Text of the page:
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With Crimea potentially breaking away from Ukraine and the ongoing risk of conflict, it’s time to revisit the topic.

I explained a few weeks ago that decentralization was one way of defusing the crisis.

Now Kevin Hassett of the American Enterprise Institute has a refreshing and important analysis explaining how bad economic policy has hindered Ukraine’s development.

He explains that Ukraine was one of the former Soviet Bloc nations that made the mistake of not copying the more market-oriented nations of Western Europe.

Prior to the breakup [of the Soviet Empire], Eastern Europe was underdeveloped relative to the West, mostly because of the failure created by central planning. When a market economy is unleashed in such a setting, “convergence” of the standard of living to that of the developed world can be quite rapid. …A large academic literature has emerged analyzing the impact of “going west.” The literature documents that those nations that assimilated into the EU saw dramatic economic growth. …The countries, like Ukraine, that failed to take that path have stagnated.

The impact is remarkable. Using EU membership as a proxy for nations that “went west,” Kevin put together a graph showing how the more market-oriented nations have dramatically out-performed the rest.

Hassett Putin Effect

He notes that per-capita income has climbed far faster in the western-oriented nations.

Income per capita has grown sharply since the mid 1990s, more than doubling for the former Soviet countries, and increasing about 50 percent for the Eastern Bloc countries (such as the Czech Republic) that have joined the EU. …The three lines on the bottom of the chart depict what has happened to those nations that have not joined the EU. Each of these countries has stagnated, seeing a standard of living that has barely budged since the fall of the USSR.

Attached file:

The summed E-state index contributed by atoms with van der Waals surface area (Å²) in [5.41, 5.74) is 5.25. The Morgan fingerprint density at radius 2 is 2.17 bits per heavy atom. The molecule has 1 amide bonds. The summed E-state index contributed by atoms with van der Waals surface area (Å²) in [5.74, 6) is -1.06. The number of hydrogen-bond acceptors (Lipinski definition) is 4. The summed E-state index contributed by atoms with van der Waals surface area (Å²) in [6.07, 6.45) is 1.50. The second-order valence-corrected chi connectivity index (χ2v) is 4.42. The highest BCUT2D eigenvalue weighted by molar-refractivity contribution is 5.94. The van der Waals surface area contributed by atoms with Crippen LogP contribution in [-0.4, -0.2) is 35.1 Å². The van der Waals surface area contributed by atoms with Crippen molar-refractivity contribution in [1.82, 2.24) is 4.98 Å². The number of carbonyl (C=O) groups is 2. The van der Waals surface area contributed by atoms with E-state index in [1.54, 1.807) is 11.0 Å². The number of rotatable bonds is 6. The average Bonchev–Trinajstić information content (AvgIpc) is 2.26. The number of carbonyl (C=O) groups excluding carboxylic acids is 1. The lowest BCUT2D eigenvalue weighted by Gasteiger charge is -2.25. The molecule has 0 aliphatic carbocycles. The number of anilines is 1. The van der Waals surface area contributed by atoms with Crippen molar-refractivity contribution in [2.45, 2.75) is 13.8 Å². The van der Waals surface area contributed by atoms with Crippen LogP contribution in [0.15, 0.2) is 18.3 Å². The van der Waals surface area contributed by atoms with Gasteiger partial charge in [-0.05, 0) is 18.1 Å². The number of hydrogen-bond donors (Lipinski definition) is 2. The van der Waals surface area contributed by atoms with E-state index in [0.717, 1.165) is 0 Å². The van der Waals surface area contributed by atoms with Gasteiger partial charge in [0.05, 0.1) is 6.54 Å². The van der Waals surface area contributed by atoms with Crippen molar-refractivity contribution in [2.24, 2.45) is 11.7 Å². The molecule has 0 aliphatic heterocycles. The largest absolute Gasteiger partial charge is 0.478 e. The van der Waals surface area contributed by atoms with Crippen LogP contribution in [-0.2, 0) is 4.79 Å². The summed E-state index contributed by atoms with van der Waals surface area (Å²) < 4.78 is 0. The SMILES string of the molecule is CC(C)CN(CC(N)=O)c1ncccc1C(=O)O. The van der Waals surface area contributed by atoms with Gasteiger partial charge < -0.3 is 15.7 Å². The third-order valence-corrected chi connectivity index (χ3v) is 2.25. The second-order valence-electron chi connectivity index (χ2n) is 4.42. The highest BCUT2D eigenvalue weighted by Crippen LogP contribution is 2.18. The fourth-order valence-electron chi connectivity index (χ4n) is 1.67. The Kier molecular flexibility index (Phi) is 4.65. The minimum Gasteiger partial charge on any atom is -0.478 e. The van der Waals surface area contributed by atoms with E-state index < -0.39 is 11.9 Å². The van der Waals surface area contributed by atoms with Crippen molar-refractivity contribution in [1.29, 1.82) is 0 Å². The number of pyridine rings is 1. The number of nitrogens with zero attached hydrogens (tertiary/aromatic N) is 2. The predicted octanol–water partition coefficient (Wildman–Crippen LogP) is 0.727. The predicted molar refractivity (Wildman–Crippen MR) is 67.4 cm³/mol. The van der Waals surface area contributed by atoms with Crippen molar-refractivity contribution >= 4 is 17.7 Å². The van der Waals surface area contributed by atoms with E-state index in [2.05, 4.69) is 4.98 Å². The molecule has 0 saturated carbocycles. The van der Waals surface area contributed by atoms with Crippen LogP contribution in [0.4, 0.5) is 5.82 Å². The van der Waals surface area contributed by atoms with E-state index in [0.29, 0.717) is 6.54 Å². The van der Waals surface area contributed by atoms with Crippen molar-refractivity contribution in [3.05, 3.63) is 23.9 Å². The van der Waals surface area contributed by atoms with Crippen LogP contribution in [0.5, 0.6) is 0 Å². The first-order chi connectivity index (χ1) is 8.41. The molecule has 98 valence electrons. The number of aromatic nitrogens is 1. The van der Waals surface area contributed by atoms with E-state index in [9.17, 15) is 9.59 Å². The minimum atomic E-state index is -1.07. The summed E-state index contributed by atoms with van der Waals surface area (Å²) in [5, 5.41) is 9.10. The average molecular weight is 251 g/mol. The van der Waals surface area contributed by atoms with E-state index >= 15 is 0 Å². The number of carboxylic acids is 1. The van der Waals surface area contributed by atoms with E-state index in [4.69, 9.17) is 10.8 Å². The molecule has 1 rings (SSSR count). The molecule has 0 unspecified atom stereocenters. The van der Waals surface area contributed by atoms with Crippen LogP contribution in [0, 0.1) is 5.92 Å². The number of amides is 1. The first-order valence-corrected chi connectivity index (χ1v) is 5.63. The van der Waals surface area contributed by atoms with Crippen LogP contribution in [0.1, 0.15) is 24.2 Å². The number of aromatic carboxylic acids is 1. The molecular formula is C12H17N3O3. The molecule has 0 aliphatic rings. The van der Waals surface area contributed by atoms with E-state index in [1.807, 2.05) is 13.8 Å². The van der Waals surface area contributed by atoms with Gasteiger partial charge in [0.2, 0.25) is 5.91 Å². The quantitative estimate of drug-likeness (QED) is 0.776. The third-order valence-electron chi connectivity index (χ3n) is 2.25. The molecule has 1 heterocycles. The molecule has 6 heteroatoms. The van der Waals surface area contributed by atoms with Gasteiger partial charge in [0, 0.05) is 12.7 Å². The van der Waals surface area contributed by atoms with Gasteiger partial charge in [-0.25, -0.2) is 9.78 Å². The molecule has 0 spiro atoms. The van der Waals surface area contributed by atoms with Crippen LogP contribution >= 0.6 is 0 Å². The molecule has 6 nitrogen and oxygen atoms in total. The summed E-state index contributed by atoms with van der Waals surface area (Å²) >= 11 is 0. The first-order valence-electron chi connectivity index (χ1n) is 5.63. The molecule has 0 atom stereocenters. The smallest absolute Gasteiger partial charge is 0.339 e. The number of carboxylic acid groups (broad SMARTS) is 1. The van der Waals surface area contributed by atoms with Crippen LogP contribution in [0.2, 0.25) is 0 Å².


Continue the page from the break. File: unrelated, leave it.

So what’s the moral of the story? Kevin bluntly writes that people who want to affiliate with Putin are traitors because they are condemning their fellow citizens to economic misery.

Vladimir Putin’s desire to maintain a zone of influence has had a dramatically negative effect on the economic well-being of citizens of the affected countries. It is hard to imagine how anyone could look at such data and not conclude that Putin supporters outside Russia are traitors, if not to their nations at the very least to their compatriots’ prospects of economic security and prosperity.

Now I want to build on what Kevin wrote by stating that “going west” is important because it is a proxy for more economic freedom.

Let’s take another look at his chart, but augment it with some numbers from Economic Freedom of the World.